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Valencia travel guide
Valencia is one of the most recognisable regions of Spain, famed for Valencia football team, and the region’s famous orange juice and paella. But while you might know of Valencia, it’s a little harder to get to know. Old, sometimes impenetrable traditions hold court in even the smallest towns. At the region’s heart is an old city, Valencia, and its cathedral is said to hold the Holy Grail.
Slip-stream behind the peletons of package holidaymakers, then make a sharp turn inland, and discover the rest of the region in all its sun-soaked glory.
This part of Spain has a breathlessly busy coastline. Regular flights from every corner of the UK make both Alicante and Valencia supremely easy to reach, and the white sandy beaches of the Costa Blanca are splattered with sun-ripened holidaymakers from northern Europe. But inland, Valencia breathes out, wildflowers tremble in between high limestone rock formations and crucifix-topped hills offer hazy valley views. You might be surprised to learn that this region is great for wellness retreats, but once you’re here, breathing in the herb-scented evening, it all makes sense.
all about under-tourism, despite the Costa Blanca crowds. Swap over crowded Barcelona for less visited Valencia city, and the smaller towns around it – you’ll be richly rewarded.
afraid to spend its annual budget on a few tonnes of gunpowder for its all-important festivals.
Valencia map & highlights
With 450km of coastline, Valencia is a lot longer than it is wide, but inland its semi-arid interior is both surprisingly fruitful, thanks to underground springs, and very peaceful. The region is made up of three coast-facing provinces: Alicante, Valencia and Castellon. Alicante is probably the most popular gateway to the region, and several brilliant retreats and outdoor specialists operate in the area. Valencia province has fertile plains where fruit trees grow, and mountains rise to the north and west. Castellon has fewer large towns, with Peniscola on the coast getting most of the tourists, but the mountainous El Maestrazgo region might pique your interest a little more if you’re looking for an adventure.
Alicante is Valencia region’s second largest city. It’s a manageable size to explore in a day or two – so perhaps extend your stay by a day to spend time there. Start with the enormous Santa Barbara Castle (a hike or a lift ride away), then make your way down to Postiguet Beach. The nightlife is fun in town, and residents love nothing more than taking their time over dinner – order a bottle of tinto Alicante (red wine) for the table, and take it from there.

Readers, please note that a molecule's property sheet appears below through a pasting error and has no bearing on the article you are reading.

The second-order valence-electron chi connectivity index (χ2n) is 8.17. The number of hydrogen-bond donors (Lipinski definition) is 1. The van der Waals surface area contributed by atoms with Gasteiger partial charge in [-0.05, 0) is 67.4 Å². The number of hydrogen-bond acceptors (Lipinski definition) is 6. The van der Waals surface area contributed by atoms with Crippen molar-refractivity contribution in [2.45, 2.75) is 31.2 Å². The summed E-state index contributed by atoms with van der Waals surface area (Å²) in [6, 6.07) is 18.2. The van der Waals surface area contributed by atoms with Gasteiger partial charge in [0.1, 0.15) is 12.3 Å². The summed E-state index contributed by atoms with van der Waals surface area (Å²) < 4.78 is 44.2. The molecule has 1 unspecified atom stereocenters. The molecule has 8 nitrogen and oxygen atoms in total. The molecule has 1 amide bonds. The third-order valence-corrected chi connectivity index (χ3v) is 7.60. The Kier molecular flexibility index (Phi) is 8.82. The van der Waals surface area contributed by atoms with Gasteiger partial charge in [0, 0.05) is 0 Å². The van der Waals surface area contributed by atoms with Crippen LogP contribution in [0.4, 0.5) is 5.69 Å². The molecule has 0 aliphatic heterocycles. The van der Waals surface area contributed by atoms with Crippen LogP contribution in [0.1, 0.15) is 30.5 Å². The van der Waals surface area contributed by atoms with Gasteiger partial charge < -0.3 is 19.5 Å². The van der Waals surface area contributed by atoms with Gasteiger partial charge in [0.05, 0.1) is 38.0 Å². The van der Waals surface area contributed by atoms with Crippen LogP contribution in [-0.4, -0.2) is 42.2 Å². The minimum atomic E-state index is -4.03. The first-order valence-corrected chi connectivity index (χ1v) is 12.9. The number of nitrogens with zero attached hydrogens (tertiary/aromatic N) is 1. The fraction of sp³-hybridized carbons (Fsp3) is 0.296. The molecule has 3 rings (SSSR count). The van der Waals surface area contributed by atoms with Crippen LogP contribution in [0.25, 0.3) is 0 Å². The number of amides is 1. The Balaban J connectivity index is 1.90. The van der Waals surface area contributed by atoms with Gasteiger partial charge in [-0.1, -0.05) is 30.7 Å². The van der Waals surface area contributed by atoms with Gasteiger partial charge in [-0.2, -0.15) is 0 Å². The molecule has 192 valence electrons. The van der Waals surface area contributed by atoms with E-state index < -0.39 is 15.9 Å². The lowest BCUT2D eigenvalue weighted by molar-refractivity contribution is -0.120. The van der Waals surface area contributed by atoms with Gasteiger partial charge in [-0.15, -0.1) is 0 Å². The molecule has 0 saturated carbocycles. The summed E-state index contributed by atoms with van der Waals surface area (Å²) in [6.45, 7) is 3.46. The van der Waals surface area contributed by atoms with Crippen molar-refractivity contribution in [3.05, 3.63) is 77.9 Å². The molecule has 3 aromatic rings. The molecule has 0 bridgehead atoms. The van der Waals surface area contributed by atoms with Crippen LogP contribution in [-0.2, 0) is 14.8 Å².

2. Alicante Province
Looking for an out-of-the-way holiday? Alicante’s ancient hiking trails, charming converted country houses and bird watching come as a surprise if you were expecting the province to be wall-to-wall with apartment blocks. The region is great for a yoga retreat or biking, attracting international cycling teams to its high sierra scenery. On the Costa Blanca, Altea, Denia and Calpe are three great reasons not to stay in Benidorm.
Avoid the all inclusive resorts of the Costa Blanca and choose a locally-run residence in Altea which will use far less water, and give far more back to the community. Altea has it all: a graceful bay, a charming historic centre topped by the twin-domed Església de la Mare de Déu del Consol, and a large market on Tuesdays.
A town that seems too tiny to cope with its own impressive views, Quatretondeta sits under the Sierra Serrella, a mountain which once served to supply the region with ice. Els Frares, ‘the friars’ sit stony-faced above the houses. You can hike between these striking limestone pinnacles as they stand, engrossed in silent convocation. The whole area around Quatretondeta is popular for both hiking and biking holidays.
This little village is in the north of Alicante province, surrounded by terraces of almond trees. On a clear day you can see all the way to the high rises on the coast, but Tarbena’s real high rises are its surrounding mountains. The village is a popular base for walkers – from here you can reach the Coll de Rates, the Algar Falls and the vineyards of the Jalon Valley.
For the third largest city in Spain, Valencia doesn’t feel mobbed by tourists. Get to know the city by relaxing in the sunshine, drinking horchata (a nut milk drink) with fartons (sugar-dusted pastries, stop giggling). The streets have a sunny disposition, and there’s often some lively evening entertainment thanks to the large student population. It’s a three-kilometre jaunt to the beach from the town centre.
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More Valencia articles
If you want to visit Valencia in time for its famous Fallas festivities then you’ll need to arrive in mid-March.
True, a lot of people are here for the refillable sangria, but there are great fitness retreats too.
Perfect paella, freshly squeezed orange juice, abundant seafood and omnipresent almonds are on your Valencian plate.
V is for Valencia and also for variety, and the two go hand in hand.
You don’t have to go anywhere near Benidorm; travel inland, and travel off season, cycling on quiet roads along riversides.